New England area law enforcement K9 units, Search and Rescue Dog groups and other public service and public safety organizations with K9 units or “working dogs” are always looking for a dog with “the right stuff”. Some of these organizations have asked GSRNE for assistance in finding appropriate rescue dogs for their programs.
The dog MUST be between the ages of 10 months and 3 years. Most dogs over 3 will NOT be accepted.
The dog cannot be fearful or skittish – dogs with fear based aggression or “fear biters” will NOT be accepted.
The dog MUST be ball/toy-crazy! (would want to “sell his soul” for a ball/toy). He must want to continue to play with a toy/ball for and extended period of time- over 2 to 3 minutes with his desire to play with you growing and growing. He must want to play with his toy/ball no matter where he is EVEN IF NOT AT HOME.
You should be able to take the dog to an unfamiliar area, and hide the ball/toy, and the dog should commit himself to searching for the ball/toy even though there may be people, cars, other animals, strange noises, etc. TEST THIS. Nothing should distract the dog’s desire to locate (using primarily his nose) the ball/toy. This quality/intensity of desire to search and the dog’s preference to use his nose over his eyes is of the utmost importance. Lack of intensity/urgency to get the ball/toy is one of the main reasons for not accepting a dog into a K9 unit training program.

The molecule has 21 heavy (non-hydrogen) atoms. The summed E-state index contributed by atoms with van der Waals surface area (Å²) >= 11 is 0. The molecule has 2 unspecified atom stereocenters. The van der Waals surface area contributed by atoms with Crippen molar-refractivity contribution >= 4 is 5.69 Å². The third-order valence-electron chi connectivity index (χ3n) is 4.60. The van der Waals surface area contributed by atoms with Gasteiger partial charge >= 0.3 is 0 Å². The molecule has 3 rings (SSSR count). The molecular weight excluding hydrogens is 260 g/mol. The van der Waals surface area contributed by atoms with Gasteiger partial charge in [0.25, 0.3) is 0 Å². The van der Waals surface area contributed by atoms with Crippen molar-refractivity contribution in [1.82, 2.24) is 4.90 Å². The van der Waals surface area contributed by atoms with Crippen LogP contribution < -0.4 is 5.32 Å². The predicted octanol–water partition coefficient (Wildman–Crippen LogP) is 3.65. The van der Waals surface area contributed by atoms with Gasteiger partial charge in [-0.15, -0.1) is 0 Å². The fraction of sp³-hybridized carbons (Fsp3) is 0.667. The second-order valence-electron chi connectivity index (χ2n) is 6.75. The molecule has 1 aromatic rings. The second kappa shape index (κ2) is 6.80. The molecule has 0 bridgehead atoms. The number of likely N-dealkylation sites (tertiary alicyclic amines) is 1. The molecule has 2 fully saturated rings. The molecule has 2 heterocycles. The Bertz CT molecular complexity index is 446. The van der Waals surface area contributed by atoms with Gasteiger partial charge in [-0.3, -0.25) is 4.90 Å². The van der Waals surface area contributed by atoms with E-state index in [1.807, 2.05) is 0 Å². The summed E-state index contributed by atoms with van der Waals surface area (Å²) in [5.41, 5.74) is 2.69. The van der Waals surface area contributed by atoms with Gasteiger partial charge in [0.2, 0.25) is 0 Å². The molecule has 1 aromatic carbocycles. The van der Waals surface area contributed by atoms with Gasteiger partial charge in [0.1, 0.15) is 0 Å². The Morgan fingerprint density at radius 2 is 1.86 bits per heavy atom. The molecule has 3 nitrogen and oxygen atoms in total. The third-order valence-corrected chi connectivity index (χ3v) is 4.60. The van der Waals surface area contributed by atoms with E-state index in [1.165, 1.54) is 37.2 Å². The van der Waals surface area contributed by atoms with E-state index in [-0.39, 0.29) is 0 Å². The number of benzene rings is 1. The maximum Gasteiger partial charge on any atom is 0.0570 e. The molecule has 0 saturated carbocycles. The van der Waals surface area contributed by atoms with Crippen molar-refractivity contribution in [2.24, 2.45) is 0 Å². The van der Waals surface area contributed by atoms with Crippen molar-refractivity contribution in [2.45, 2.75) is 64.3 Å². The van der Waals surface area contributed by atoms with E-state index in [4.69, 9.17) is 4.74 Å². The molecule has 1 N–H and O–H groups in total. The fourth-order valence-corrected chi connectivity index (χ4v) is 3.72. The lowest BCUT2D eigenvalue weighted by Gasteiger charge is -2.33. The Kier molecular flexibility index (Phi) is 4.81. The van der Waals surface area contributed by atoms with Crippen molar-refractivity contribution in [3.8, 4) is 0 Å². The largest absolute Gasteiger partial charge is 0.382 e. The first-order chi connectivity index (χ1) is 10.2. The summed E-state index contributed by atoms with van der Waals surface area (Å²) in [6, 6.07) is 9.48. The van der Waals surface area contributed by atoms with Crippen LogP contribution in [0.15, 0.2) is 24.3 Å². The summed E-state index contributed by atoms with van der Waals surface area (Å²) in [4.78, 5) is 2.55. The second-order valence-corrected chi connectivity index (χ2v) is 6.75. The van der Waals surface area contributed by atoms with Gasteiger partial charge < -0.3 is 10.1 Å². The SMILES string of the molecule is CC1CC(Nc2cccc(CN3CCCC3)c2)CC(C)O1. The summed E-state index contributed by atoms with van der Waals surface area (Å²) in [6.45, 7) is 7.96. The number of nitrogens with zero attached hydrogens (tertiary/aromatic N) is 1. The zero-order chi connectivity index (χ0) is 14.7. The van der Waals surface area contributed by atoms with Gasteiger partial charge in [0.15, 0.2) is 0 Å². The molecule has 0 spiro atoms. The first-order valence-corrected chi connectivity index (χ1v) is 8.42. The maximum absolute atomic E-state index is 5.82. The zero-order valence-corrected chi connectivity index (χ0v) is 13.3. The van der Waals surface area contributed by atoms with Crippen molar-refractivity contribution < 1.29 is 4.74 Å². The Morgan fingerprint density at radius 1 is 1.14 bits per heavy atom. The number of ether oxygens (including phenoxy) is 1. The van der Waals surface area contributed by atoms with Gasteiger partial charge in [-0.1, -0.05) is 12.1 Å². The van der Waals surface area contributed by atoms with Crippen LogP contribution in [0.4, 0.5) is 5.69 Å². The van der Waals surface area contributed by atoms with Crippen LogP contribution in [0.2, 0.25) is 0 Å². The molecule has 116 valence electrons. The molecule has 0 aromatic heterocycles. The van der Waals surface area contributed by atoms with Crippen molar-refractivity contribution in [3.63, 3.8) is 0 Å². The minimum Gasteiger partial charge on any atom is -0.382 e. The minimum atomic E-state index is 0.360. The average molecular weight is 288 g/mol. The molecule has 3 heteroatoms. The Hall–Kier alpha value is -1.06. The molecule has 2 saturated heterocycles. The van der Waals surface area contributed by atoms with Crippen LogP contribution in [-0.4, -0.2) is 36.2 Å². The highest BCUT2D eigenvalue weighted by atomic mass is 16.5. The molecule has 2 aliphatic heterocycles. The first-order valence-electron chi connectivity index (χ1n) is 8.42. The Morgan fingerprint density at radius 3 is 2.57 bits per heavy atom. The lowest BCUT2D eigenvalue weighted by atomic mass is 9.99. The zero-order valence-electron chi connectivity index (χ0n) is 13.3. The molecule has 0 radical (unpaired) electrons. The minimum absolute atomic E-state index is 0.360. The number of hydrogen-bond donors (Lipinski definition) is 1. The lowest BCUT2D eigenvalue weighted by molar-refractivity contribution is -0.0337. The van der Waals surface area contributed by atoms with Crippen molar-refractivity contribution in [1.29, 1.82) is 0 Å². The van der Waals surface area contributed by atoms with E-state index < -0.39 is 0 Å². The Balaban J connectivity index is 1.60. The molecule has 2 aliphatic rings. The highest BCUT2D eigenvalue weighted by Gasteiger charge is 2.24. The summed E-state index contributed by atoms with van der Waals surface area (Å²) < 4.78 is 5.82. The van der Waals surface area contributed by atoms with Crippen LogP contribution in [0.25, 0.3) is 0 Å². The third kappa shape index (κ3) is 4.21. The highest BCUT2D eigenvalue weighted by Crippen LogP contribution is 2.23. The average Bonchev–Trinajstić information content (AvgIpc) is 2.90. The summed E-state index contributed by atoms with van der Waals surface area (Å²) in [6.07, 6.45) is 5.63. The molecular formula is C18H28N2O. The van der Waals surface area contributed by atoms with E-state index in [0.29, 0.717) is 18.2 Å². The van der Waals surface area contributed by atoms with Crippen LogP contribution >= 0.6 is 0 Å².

The dog should not be afraid of slippery surfaces. Test him on linoleum as well as other types of surfaces – does he walk across it without hesitation?
The dog should not be afraid of sudden loud noises.
The dog must be in generally good health. (Or if ill, have a quickly-treatable problem such as an ear infection). Some police organizations will need to x-ray the dog prior to accepting him- his hips and elbows must pass as healthy. If they do not, the dog may be returned to you.
Conditions that will be checked on a per-dog basis:
If the dog has bitten someone it may not rule him out. It will depend on the unit and on the circumstances surrounding his aggressive incidents. If he’s a very confident dog, aggression history is less likely to be a sticking point for an interested unit.
If the dog has some dog-aggression, this *may* not rule him out. Severe dog-aggression will usually rule a dog out.
Most units prefer male dogs. Some units do accept females and are more likely to when looking for a detection dog (narcotics, explosives detection etc) this job may require her to be more social and “friendly” and have the ball/toy drive at a very high level. Most units do not accept females for patrol dog situations.